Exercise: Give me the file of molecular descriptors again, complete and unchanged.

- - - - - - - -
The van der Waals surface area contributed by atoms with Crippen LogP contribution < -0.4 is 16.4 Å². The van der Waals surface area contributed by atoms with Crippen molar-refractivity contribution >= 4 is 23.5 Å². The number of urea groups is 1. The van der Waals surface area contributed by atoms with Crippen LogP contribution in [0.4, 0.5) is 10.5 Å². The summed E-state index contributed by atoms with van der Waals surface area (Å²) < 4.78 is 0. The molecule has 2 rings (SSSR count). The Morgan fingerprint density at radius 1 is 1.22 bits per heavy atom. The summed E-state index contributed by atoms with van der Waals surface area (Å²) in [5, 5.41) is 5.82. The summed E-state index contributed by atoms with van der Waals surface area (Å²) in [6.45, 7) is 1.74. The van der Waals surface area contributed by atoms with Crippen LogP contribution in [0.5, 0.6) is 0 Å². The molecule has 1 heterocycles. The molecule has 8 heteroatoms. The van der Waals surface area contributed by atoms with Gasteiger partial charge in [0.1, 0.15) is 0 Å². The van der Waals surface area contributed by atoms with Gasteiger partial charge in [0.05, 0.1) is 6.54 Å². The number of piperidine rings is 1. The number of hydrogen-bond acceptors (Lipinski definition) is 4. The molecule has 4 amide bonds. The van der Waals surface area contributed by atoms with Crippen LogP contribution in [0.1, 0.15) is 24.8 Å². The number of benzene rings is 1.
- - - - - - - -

The van der Waals surface area contributed by atoms with Crippen LogP contribution < -0.4 is 16.4 Å². The van der Waals surface area contributed by atoms with Crippen molar-refractivity contribution >= 4 is 23.5 Å². The number of urea groups is 1. The van der Waals surface area contributed by atoms with Crippen LogP contribution in [0.4, 0.5) is 10.5 Å². The summed E-state index contributed by atoms with van der Waals surface area (Å²) < 4.78 is 0. The molecule has 2 rings (SSSR count). The Morgan fingerprint density at radius 1 is 1.22 bits per heavy atom. The summed E-state index contributed by atoms with van der Waals surface area (Å²) in [5, 5.41) is 5.82. The summed E-state index contributed by atoms with van der Waals surface area (Å²) in [6.45, 7) is 1.74. The van der Waals surface area contributed by atoms with Crippen LogP contribution in [0.5, 0.6) is 0 Å². The molecule has 1 heterocycles. The molecule has 8 heteroatoms. The van der Waals surface area contributed by atoms with Gasteiger partial charge in [0.1, 0.15) is 0 Å². The van der Waals surface area contributed by atoms with Gasteiger partial charge in [0.05, 0.1) is 6.54 Å². The number of piperidine rings is 1. The number of hydrogen-bond acceptors (Lipinski definition) is 4. The molecule has 4 amide bonds. The van der Waals surface area contributed by atoms with Crippen LogP contribution in [0.1, 0.15) is 24.8 Å². The number of benzene rings is 1.